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Lisa Shu

Assistant Professor of Organisational Behaviour


PhD (Harvard); BA (Harvard)

Dr Lisa Shu studies the architecture of morality and examines the precursors and consequences of ethical decision-making. Bringing together ‘lab’ theory and field practice, she investigates the psychological costs of unethical behaviour. Dr Shu proposes new interventions in a social context, to avoid the negative costs of dishonesty.


Her tested strategies promote ethical decision-making for the long-term by identifying moral nudges that can be effective on a global, and culturally diverse, scale. 


Outside of London Business School she is Editorial Board Member of the Organizational Behavior and Human Decision Processes journal. Prior to joining the School, Dr Shu was Visiting Assistant Professor, Management and Organisations, Kellogg School of Management, Northwestern.


Dr Shu’s work has been published widely in journals such as: Journal of Personality and Social Psychology and Journal of Experimental Social Psychology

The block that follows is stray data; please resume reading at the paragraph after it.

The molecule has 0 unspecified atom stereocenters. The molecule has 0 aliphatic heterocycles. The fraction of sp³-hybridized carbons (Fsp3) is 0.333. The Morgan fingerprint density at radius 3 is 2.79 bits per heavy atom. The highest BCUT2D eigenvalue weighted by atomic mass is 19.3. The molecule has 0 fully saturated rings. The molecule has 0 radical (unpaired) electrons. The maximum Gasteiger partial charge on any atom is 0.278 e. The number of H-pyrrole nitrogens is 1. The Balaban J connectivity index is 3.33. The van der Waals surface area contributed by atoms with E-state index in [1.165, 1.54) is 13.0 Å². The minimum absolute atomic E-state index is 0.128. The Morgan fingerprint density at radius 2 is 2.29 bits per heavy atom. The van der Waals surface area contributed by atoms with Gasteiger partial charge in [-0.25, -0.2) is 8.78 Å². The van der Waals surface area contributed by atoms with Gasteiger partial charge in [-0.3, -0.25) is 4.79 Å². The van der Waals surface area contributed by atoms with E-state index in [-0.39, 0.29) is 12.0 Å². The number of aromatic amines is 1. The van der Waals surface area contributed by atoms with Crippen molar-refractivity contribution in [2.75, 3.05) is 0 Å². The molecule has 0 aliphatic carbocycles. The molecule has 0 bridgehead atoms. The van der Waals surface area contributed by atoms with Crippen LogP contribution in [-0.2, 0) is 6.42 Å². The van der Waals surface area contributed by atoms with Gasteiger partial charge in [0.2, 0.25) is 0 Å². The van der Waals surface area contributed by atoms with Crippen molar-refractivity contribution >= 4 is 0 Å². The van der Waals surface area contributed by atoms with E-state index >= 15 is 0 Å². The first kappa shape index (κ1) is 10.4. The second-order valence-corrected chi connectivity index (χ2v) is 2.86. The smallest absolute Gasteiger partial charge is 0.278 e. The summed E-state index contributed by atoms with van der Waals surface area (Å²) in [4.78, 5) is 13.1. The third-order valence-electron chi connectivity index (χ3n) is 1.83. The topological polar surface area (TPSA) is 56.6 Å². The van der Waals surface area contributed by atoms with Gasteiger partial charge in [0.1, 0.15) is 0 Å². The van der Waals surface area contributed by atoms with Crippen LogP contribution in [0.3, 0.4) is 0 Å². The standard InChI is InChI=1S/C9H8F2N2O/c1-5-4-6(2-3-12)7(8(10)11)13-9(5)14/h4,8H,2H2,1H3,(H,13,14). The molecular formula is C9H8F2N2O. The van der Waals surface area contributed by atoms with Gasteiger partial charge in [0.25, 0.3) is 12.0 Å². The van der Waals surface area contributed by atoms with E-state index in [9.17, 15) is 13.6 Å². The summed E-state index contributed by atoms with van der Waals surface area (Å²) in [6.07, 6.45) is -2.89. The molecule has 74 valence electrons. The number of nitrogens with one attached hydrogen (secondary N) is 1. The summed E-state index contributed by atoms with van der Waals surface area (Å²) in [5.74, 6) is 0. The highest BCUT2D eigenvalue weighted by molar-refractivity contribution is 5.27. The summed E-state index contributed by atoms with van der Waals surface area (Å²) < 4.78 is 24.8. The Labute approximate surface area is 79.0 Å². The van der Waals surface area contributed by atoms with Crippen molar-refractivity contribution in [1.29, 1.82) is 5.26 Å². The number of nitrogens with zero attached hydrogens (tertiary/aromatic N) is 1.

Electives


  • Negotiations and Bargaining

Research Awards


  • Dispute Resolution Research Centre, Kellogg School of Management

    Research Grant Recipient, 2012-2014


  • Safara Center for Ethics, Harvard University

    Laboratory Fellow Grant Recipient, 2012-2013


  • Society for Personality and Social Psychology
    Best Student Publication Award, 2012

  • Program on Negotiation, Harvard University
    Next Generation Grant Recipient, 2008-2009

  • Thomas T. Hoopes Prize, Harvard College
    Awarded to Harvard College Seniors for outstanding undergraduate theses, 2006

  • Seymour E. and Ruth B. Harris Prize, Department of Economics, Harvard University
    Best Undergraduate Thesis in Economics Department as chosen by faculty vote, 2006

  • Faculty Prize, Department of Psychology, Harvard University
    Awarded for exceptional research in the Psychology Department as chosen by faculty vote, 2006

  • Semifinalist, Intel Science Talent Search
    Awarded for Contextual Effects of Implicit Priming on Perceptual Identification, 2002